Primateki teabevara // Racking Options

Some powder coaters have trouble getting consistent quality and yields. There are a number of reasons for poor quality and high reject rates. One of the more common issues that lead to inconsistency is poor racking concepts. If your first pass yield is inconsistent and your rejects are too high you may have a poor racking scheme. Racking of your parts needs to be thought of as tooling that fits the part and the process. If the racking is poorly designed or the racks are not well maintained it will lead to poor control of the application process.

Parts should be racked close enough to take advantage of the space available but far enough apart to allow plenty of time for the applicator to see all surfaces and get good coverage. Parts should be racked consistently and all hooks should be full. Parts should be held to provide good access to all surfaces and they should be stable in the spray zone. Powder coaters should never rack on dirty hooks because any interruption in the earth ground path will lead to a lot of rejected parts for light coat and orange peel. In addition, rejects are a waste of valuable production time, powder and money.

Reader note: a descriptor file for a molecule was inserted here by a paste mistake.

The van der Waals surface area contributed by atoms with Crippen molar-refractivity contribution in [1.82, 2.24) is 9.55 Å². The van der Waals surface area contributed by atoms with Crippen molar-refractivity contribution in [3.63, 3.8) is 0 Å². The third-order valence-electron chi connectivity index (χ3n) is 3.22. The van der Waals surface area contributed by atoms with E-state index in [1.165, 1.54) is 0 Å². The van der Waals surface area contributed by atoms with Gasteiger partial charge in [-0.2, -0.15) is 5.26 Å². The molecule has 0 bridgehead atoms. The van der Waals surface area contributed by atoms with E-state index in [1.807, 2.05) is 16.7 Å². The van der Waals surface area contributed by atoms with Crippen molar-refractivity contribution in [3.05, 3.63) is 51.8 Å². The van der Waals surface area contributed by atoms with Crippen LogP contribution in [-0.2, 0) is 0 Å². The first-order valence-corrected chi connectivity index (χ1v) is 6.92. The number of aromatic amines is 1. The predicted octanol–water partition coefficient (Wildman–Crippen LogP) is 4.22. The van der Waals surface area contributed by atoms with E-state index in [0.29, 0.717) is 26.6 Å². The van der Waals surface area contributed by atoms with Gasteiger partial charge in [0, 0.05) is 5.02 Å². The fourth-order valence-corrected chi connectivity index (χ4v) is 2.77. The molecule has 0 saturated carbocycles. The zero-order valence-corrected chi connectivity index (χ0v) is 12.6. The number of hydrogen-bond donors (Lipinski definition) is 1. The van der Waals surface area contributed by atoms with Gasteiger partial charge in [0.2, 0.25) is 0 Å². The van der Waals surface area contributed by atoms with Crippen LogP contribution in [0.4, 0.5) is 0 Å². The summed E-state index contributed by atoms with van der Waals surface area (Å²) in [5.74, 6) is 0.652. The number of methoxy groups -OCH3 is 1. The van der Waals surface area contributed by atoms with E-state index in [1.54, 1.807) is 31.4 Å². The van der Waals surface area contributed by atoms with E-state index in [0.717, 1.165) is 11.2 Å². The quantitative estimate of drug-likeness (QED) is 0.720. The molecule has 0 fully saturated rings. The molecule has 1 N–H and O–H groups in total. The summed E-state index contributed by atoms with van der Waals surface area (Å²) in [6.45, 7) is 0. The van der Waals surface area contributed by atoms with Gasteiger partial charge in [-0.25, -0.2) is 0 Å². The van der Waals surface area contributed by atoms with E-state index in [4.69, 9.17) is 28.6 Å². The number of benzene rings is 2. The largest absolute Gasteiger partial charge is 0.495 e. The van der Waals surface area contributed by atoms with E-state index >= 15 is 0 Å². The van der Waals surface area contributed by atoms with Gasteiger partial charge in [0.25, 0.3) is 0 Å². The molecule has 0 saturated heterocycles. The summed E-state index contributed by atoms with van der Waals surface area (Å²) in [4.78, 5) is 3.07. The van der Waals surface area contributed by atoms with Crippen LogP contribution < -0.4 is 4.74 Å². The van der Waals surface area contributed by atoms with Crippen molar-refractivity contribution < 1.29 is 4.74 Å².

Special tooling for parts can be costly. Racking costs can be evaluated to determine the difference between an optimum racking scheme and a racking pattern that does not work as well. Racks can help a company be more profitable when good principles are applied to the design and the racks are well maintained.

A powder coater should evaluate what the throughput could be with proper racks. It is often possible to use a utility rack or simple hook that may not optimize the potential production. The optimum design throughput and the utility rack should be compared for productivity and reject rate so that the productivity value is understood.

Build samples to test different racking set-ups and compare the results from one option to another. It is simple math to evaluate the number of parts per foot and the number of good parts versus bad. Many companies waste a lot of dollars by using sub-optimum racks because they do not want to invest in good tooling. Also, they may not want too many different rack designs around. Evaluate the options and there is a good chance you can improve the throughput and reduce costs by using the right racking scheme. Simple hooks are fine if they hold the right number of parts and meet the other goals for good racking. But take your time to get racking right and you should find more profit.